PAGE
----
Cooking For One: A Perfect Grilled Cheese


DISH: The Perfect Grilled Cheese
TYPE: Soul Satisfying
MAIN INGREDIENTS: Bread, Cheese, Butter

I have this really clear memory—though it may be an invention—that Jennie, our chef friend of Bolognese fame, once dictated instructions for making the best grilled cheese sandwiches. I think it was after she’d spent some time working in restaurant kitchens, and so she already understood the power of butter, and how delicious it makes everything it touches. Anyway, as per Jennie’s instructions, you were meant to butter BOTH sides of the bread before slowly browning the toast and melting the cheese in the middle.

But Grilled Cheese and I have a long history, much predating Jennie’s requirements for melty perfection. Growing up, a grilled cheese was actually a piece of toast or an English muffin that had been covered with cheese and toasted—in the toaster, not in a frying pan. It was not quite an everyday occurrence, but we definitely ate it a lot, as lunches, or snacks, or even breakfasts. On the other hand, the oxymoronic “fried grilled cheese” was like what you ordered in a diner: a sandwich that achieved its cheese melting by being sauteed in lots of melted butter, in a pan on the stove. This was more delicious, but it was a special treat.

In the college dining halls, the George Forman grill, aka my meal-time savior, was responsible for the creation of a hybrid style of grilled cheese. I couldn’t make the open-faced sandwiches of my youth, since the exposed cheese would stick to the top of the grill. And I couldn’t actually fry in a frying pan, because I didn’t have a frying pan, or a stove, or any cooking equipment to speak of. Actually, the dining hall had a grill in the back, where a cook would make you eggs or burgers or grilled cheese to order, but the cheese was American, the bread white, and the butter margarine. I didn’t really like those grilled cheeses, even though they looked appealing. It must have been then that I started buttering the bread before I put it on the grill, and though I didn’t butter both sides of both slices, Jennie-style, the result was still appropriately gooey and crispy that I felt I’d one-upped the dining hall’s chefs.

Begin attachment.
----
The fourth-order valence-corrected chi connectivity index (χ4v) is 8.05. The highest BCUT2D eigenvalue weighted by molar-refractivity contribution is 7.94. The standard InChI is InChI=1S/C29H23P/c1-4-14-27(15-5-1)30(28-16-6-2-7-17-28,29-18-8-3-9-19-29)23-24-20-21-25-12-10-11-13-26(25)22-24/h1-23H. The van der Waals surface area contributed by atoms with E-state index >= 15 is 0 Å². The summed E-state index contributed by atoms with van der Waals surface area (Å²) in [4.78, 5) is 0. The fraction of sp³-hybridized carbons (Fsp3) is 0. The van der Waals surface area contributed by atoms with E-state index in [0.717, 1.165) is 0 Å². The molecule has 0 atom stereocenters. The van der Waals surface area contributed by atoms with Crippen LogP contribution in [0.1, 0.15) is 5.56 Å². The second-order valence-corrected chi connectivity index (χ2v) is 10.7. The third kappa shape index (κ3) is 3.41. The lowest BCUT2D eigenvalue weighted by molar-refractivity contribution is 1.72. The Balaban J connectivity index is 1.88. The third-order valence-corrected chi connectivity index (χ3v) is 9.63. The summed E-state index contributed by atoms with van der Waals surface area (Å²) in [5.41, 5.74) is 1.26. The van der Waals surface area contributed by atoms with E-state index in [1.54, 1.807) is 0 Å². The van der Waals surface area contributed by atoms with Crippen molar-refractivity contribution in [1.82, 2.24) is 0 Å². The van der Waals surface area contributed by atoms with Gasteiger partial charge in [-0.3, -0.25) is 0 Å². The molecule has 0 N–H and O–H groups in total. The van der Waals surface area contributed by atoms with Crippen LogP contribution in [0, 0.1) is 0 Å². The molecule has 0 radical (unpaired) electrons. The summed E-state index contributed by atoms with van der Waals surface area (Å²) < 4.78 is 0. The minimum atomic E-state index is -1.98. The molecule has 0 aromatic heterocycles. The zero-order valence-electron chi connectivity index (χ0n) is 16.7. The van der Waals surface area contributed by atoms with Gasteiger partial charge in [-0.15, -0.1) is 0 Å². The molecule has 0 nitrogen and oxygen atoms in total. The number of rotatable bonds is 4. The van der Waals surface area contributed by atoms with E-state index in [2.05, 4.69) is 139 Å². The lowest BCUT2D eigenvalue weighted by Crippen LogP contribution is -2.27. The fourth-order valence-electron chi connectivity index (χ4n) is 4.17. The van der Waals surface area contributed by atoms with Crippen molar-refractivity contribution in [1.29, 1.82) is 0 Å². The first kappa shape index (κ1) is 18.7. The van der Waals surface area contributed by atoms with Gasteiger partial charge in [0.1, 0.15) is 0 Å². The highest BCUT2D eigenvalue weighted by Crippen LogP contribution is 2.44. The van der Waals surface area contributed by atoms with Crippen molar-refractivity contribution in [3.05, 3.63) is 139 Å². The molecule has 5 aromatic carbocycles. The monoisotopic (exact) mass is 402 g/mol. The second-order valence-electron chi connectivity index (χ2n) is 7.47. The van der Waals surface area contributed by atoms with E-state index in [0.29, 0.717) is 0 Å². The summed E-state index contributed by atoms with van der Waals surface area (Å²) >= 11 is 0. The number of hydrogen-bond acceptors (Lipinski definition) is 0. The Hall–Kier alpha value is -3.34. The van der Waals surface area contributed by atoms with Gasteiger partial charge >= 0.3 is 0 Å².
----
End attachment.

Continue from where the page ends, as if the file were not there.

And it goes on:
So though I realize most cooks probably need a grilled cheese recipe like a hole in their heads, it’s still a dish that has given me much enjoyment as I’ve eaten my way through the test runs and variations. The final version is made back in the frying pan, since my kitchen now lacks a George Forman, but it’s still most influenced by those college lunches, made crispy by buttered bread, but not so heavily buttered that I couldn’t, in theory, eat these almost every day.

From my kitchen of oozy, cripsy combos to yours,



The Perfect Grilled Cheese
Serves 1 (easily doubled)

I like to use a mixture of cheeses, but of course you can stick with whatever your favorite happens to be.

2 slices whole wheat bread
2 teaspoons butter
1 oz Jarlsberg, thinly sliced
1/2 oz sharp cheddar cheese, thinly sliced
1 tablespoon grated Parmesan
Freshly ground pepper
pinch of sea salt

Lightly toast your bread. Butter each slice with 1 teaspoon butter. Layer the slices of cheese in the middle, then sprinkle the Parmesan, pepper, and salt, and cover with the second slice of bread.

Cook in a frying pan over medium-low heat, flipping once, until the bread is golden and the cheese is melted. Serve immediately—and fill out your plate with veggies to even out the cholesterol intake.

  • Jessie

    I love combining swiss and cheddar in my grilled cheeses, too – the swiss just accents the cheddar in the perfect way (and Jarlsberg is, of course, the official Blum family cheese). I actually never though to serve my grilled cheese with a salad and some veggies, but it makes sense, and sounds delicious.

  • Jill

    This post looks delicious. How could I fancy this up and serve it to company?

  • Sarah L

    looks dee-lish. please make it for me next weekend late night. i would sincerely appreciate. thank you!

  • sutros

    A good story

    GK Chesterton: “The poets have been mysteriously silent on the subject of cheese.”

    Voila: This book is a poetic view of 30 of the best loved French cheeses with an additional two odes to cheese. Recipes, wine pairing, three short stories and an educational section complete the book.

    From a hectic life in New York City to the peace and glories of the French countryside lead me to be the co-founder of Ten years later with the words of Pierre Androuet hammering on my brain:

    “Cheese is the soul of the soil. It is the purest and most romantic link between humans and the earth.”

    I took pen and paper; many reams later with the midnight oil burning Tasting to Eternity was born and self published.

    I believe cheese and wine lovers should be told about this publication.


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